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'Oz' boat builder shares his life's grand design.

THE Philippines is blessed as a country surrounded and inundated by various bodies of water, with more than 7,000 islands being embraced by the Pacific Ocean, a plethora of seas, as well as a generous dotting of lakes.

In the Southern Tagalog region, the majestic and enthralling Taal Lake is a constant attraction not only for our countrymen, but also for foreign nationals who have chosen to stay in its fringes and take inspiration from this unique wonder of nature.

Nestled in the sleepy town of Mataasnakahoy in Batangas province, non-governmental organization Taal Lake Conservation Center (TLCC)-Pusod Inc. is at the forefront of overseeing the sustainability of the lake's surrounding areas, particularly in its southwestern region. Of the many worthwhile activities to partake there, aside from sailing and hiking to Taal Volcano's island-crater crater, visitors could choose to navigate the lake itself through parasailing and boating.

Docked in TLCC's lakeside are lightweight boats, which might appear peculiar at first glance. They actually follow the blueprint of the Oz Goose, and a quick online search about their build will reveal their other qualities: fast, elegant and family-friendly.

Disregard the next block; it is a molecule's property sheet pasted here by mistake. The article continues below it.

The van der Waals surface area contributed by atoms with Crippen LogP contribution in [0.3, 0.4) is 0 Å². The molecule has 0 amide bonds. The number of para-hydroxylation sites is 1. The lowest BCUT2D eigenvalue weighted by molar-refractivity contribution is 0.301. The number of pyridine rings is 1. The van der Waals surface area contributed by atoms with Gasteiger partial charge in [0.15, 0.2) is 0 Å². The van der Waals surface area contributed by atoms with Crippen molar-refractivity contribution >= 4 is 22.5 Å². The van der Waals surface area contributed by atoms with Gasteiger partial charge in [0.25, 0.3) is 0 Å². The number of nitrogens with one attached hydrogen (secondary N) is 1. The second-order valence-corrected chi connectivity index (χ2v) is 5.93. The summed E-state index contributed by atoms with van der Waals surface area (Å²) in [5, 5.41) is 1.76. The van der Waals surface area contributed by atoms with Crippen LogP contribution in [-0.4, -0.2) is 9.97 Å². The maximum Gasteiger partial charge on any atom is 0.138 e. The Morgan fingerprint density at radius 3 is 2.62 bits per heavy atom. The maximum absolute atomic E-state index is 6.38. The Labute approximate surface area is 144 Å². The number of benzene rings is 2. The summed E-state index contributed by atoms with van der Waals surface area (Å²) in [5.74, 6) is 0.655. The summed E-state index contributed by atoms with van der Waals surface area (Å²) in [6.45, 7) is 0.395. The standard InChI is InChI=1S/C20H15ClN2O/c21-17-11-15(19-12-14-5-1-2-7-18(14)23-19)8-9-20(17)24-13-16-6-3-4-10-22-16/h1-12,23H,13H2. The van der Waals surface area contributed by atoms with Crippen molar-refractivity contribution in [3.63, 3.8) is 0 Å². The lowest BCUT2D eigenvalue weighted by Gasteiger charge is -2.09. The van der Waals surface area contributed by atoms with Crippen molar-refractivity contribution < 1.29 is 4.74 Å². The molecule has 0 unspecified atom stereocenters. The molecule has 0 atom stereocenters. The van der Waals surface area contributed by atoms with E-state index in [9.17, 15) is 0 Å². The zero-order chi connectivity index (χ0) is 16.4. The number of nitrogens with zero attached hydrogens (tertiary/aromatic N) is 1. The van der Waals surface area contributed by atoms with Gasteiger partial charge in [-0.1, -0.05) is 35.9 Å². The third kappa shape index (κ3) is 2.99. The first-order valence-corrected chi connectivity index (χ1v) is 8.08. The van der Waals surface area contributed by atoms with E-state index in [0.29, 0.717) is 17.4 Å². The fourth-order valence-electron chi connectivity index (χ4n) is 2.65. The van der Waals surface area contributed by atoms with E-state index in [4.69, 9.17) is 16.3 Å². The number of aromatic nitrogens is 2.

The name of the model itself bears a clue about the nationality of its designer. This author first met the brains behind Oz Goose, Australian Michael Storer, sometime in 2015, and was actually able to have a hand in building one of the said vessels during an activity within TLCC.

On a recent return trip to the site, the former got reacquainted with Storer on a sunny Saturday morning, backdropped by a full view of the world-famous volcano and over warm cups of Batangas barako brew.

It was serendipitous to say the least, as the Aussie was doing some final touches on an Oz Goose with a trusted local. As its designer, he was able to describe the elements that float his boat, quite literally and figuratively.

Storer was actually already into the business of boat building and sales of materials that go into it. But his affinity with the seas and marine vessels started during his formative years where he cut through the bodies of water surrounding his native Sydney 'by any means possible.'

He confessed: 'Since I was 12, sailing and boat building were the core of my life.'

In school, his being 'self-trained' on putting together boats was complimented with sound academics ('I aced Chemistry...') as he specialized in naval engineering ('...which proved to be immensely valuable.') and professionally as an employee of a boat firm.

During those years, he spent time in Adelaide as an apprentice honing his craft, building boats that were lightweight with a minimum requirement on materials. These were the precursors of the Oz Goose, which sailed across water surfaces swiftly.

From overseas to online